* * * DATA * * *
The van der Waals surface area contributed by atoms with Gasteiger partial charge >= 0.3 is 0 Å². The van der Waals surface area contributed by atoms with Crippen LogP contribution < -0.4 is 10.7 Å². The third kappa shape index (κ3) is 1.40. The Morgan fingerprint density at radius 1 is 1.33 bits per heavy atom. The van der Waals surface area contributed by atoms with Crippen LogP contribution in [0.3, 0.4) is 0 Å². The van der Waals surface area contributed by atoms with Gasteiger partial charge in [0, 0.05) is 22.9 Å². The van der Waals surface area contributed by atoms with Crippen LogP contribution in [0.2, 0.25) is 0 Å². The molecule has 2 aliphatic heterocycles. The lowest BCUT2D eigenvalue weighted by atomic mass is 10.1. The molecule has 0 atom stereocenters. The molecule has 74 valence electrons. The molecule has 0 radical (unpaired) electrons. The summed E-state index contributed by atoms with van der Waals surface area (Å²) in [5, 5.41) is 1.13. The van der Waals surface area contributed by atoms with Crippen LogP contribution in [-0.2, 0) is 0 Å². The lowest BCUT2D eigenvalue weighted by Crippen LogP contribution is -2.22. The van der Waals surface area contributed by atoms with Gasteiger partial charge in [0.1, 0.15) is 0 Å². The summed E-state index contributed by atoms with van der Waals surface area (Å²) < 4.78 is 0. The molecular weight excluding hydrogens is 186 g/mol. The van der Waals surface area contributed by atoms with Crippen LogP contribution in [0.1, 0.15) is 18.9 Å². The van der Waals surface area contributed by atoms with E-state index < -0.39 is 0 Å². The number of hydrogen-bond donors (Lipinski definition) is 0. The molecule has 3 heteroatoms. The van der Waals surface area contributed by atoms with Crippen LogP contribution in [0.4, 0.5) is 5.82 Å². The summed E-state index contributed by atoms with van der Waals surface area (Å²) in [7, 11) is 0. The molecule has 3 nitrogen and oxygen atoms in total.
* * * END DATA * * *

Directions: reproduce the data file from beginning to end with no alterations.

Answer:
The van der Waals surface area contributed by atoms with Gasteiger partial charge >= 0.3 is 0 Å². The van der Waals surface area contributed by atoms with Crippen LogP contribution < -0.4 is 10.7 Å². The third kappa shape index (κ3) is 1.40. The Morgan fingerprint density at radius 1 is 1.33 bits per heavy atom. The van der Waals surface area contributed by atoms with Crippen LogP contribution in [0.3, 0.4) is 0 Å². The van der Waals surface area contributed by atoms with Gasteiger partial charge in [0, 0.05) is 22.9 Å². The van der Waals surface area contributed by atoms with Crippen LogP contribution in [0.2, 0.25) is 0 Å². The molecule has 2 aliphatic heterocycles. The lowest BCUT2D eigenvalue weighted by atomic mass is 10.1. The molecule has 0 atom stereocenters. The molecule has 74 valence electrons. The molecule has 0 radical (unpaired) electrons. The summed E-state index contributed by atoms with van der Waals surface area (Å²) in [5, 5.41) is 1.13. The van der Waals surface area contributed by atoms with Crippen LogP contribution in [-0.2, 0) is 0 Å². The lowest BCUT2D eigenvalue weighted by Crippen LogP contribution is -2.22. The van der Waals surface area contributed by atoms with Gasteiger partial charge in [0.1, 0.15) is 0 Å². The summed E-state index contributed by atoms with van der Waals surface area (Å²) < 4.78 is 0. The molecular weight excluding hydrogens is 186 g/mol. The van der Waals surface area contributed by atoms with Crippen LogP contribution in [0.1, 0.15) is 18.9 Å². The van der Waals surface area contributed by atoms with E-state index < -0.39 is 0 Å². The number of hydrogen-bond donors (Lipinski definition) is 0. The molecule has 3 heteroatoms. The van der Waals surface area contributed by atoms with Crippen LogP contribution in [0.4, 0.5) is 5.82 Å². The summed E-state index contributed by atoms with van der Waals surface area (Å²) in [7, 11) is 0. The molecule has 3 nitrogen and oxygen atoms in total.